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Letters of the Week

We don't know about you, but travel always makes us want to write long juicy letters to everyone we know. Maybe it's bragging rights, maybe it's a burst of poetic inspiration from seeing the Taj Mahal, but one way or another, suitcases and sunsets in strange places turn us into letter-writing fools. So, if it turns out you're the same way....be sure to include us in your list of people you just have to drop a line to. Don't worry, you will make us jealous...but hopefully we'll also be inspired by your adventures.

Want to see what other Savvy visitors have to say? Read our letters of the week, and be sure to tell us what you think. We'd love to hear from you!

August 24, 2001

Petty Crime 101

Dear Savvy Traveler,

We travel internationally a great deal, and apart from the triple whammy I am about to relate, we've had virtually no brushes with crime.

A few years ago, my husband and I went back to Madrid during the pre-Lent equivalent of Carnivale. The city was teeming with Spanish suburbanites and tourists -- and those who prey upon them - who had come to enjoy the festivities.

We took the subway into the Plaza del Sol, and emerging from the station at the top of the stairs, we got our first lesson in Petty Crime 101. This was the 'Dropped Keys Gambit'. Two boys worked together to distract us by tossing keys on the ground in front of us, trying then to steal what they could during the chaos. My husband had quick hands (and good instincts -- he grew up in New York City) and the boys got nothing from us.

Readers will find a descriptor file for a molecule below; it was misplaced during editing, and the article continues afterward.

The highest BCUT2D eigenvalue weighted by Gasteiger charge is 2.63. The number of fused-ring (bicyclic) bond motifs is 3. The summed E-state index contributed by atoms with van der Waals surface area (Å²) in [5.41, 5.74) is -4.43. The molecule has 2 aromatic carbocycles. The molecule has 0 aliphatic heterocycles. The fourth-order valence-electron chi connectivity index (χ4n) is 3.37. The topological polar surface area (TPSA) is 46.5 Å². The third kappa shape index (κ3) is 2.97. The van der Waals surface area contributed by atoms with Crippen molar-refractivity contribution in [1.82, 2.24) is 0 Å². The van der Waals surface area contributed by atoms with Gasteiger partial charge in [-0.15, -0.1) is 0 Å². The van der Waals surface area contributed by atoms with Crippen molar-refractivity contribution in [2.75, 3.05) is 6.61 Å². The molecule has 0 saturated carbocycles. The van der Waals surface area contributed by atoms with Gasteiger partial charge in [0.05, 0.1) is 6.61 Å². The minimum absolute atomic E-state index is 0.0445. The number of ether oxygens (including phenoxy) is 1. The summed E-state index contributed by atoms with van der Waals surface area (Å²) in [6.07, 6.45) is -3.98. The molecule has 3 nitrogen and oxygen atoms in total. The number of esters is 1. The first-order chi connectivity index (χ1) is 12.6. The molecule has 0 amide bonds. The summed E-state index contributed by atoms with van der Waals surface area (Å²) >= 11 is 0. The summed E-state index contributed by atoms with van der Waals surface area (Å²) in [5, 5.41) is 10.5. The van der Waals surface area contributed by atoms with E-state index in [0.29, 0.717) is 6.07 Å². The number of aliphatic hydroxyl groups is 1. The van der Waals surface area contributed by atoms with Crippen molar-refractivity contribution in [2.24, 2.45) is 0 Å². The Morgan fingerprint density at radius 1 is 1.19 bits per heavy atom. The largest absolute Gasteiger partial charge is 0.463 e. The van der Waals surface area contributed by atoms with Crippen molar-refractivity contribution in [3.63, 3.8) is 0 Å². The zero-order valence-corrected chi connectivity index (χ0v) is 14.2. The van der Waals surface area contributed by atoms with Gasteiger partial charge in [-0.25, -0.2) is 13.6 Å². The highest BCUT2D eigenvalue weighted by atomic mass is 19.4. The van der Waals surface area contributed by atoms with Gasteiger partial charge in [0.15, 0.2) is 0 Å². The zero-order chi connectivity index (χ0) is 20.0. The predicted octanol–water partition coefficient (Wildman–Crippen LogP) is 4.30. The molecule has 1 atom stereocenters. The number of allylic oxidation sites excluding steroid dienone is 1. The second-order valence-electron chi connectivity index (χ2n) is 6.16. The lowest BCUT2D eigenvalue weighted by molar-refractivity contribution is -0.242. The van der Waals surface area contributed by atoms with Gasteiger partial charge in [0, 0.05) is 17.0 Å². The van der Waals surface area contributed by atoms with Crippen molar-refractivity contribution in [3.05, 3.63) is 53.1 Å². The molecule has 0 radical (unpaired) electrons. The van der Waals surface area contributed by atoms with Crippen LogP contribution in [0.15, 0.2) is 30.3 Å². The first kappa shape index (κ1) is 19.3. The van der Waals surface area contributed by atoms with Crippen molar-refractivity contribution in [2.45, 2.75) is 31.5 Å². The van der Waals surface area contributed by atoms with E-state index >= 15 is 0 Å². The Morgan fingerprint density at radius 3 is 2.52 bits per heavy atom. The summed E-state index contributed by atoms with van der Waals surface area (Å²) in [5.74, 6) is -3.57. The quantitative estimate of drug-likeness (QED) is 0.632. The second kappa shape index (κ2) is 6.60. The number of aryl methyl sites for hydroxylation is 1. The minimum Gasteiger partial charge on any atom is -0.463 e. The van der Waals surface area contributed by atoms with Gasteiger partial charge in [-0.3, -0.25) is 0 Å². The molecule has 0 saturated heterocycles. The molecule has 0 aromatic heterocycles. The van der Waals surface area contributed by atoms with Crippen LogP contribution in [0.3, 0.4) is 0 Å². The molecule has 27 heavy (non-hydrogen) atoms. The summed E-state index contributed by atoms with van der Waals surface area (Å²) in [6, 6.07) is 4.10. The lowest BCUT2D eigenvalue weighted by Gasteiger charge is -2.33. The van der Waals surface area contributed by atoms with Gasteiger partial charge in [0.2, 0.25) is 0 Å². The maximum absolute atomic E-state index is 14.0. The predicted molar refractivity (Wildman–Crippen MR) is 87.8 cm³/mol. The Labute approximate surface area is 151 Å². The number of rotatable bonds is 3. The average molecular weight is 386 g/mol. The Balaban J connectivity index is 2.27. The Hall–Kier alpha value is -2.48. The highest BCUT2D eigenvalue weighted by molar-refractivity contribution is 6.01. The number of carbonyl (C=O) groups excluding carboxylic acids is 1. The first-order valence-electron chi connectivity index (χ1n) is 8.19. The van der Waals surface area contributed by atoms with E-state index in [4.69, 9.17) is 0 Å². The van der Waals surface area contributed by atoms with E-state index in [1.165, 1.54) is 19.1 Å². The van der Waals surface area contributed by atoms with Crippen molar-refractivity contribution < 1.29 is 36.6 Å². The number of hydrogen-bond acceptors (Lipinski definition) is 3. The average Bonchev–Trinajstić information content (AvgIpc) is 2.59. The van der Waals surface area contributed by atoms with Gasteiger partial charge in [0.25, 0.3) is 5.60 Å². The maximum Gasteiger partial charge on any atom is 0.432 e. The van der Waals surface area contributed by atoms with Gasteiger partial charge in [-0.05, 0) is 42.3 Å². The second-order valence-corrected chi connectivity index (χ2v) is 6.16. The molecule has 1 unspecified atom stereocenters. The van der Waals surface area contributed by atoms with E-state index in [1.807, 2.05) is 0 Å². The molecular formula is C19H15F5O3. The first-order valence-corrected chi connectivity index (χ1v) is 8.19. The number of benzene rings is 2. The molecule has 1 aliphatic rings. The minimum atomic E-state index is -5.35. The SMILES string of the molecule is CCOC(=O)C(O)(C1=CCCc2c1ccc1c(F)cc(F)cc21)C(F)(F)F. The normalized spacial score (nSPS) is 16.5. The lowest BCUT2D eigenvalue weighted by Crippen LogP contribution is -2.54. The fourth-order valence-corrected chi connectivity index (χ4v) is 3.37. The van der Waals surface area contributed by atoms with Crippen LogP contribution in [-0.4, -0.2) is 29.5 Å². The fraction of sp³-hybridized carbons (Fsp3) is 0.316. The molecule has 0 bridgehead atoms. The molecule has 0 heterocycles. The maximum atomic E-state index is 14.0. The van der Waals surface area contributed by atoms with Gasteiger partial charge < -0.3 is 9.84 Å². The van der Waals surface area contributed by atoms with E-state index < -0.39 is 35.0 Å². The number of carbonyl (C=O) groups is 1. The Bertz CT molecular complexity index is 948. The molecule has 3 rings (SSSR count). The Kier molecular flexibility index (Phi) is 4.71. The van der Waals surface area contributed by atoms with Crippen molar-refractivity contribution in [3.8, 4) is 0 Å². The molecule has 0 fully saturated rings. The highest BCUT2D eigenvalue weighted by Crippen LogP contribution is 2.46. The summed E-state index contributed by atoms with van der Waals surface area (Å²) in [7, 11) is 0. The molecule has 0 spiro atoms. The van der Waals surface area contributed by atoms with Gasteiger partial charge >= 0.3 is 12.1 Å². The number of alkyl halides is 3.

I should mention that my husband and I are hardly what you would consider easy marks. He's 6'4" and somewhat formidable in appearance, and at 5'7", I wouldn't describe myself as a delicate flower either.

We waded through the throng and comforted ourselves with a quick stand-up lunch at the counter at Museo del Jamon. We noticed a man looking very upset and repeatedly checking his pockets. We concluded that this man had just emerged less lucky than ourselves at the hands of some naughty boys outside.

In the afternoon, we headed back to the subway to return to our hotel. When the train arrived and we began to board, two men were suddenly all over us trying to relieve us of our belongings. I grabbed onto the one who had targeted me and HELD onto him until I was sure my husband still had all of his belongings and I was sure I hadn't lost anything. If I'd had a chance to think about what I was doing, I probably wouldn't have done it.

I presume the idea in these fellows' line of work is for them to get OFF the train before the doors close. That way, they aren't sharing a ride with their victims and a carload of witnesses. And indeed, they were gone as quickly as they had shown up, none the richer.

I'm sure no one would recommend this course of action against a pair of bad guys, but if the element of surprise is one of their tools of the trade, I have to think that I used it on them better than they did on me.

They probably expected my husband to be tough, but hadn't planned on being throttled by the wife. I was lucky enough not to be killed for failure to cooperate, so I can still find all this amusing.

One more lesson from Petty Crime 101: Don't wear the nice camera around your neck in the most crowded part of town during the biggest festival of the year. Just like they always tell you.


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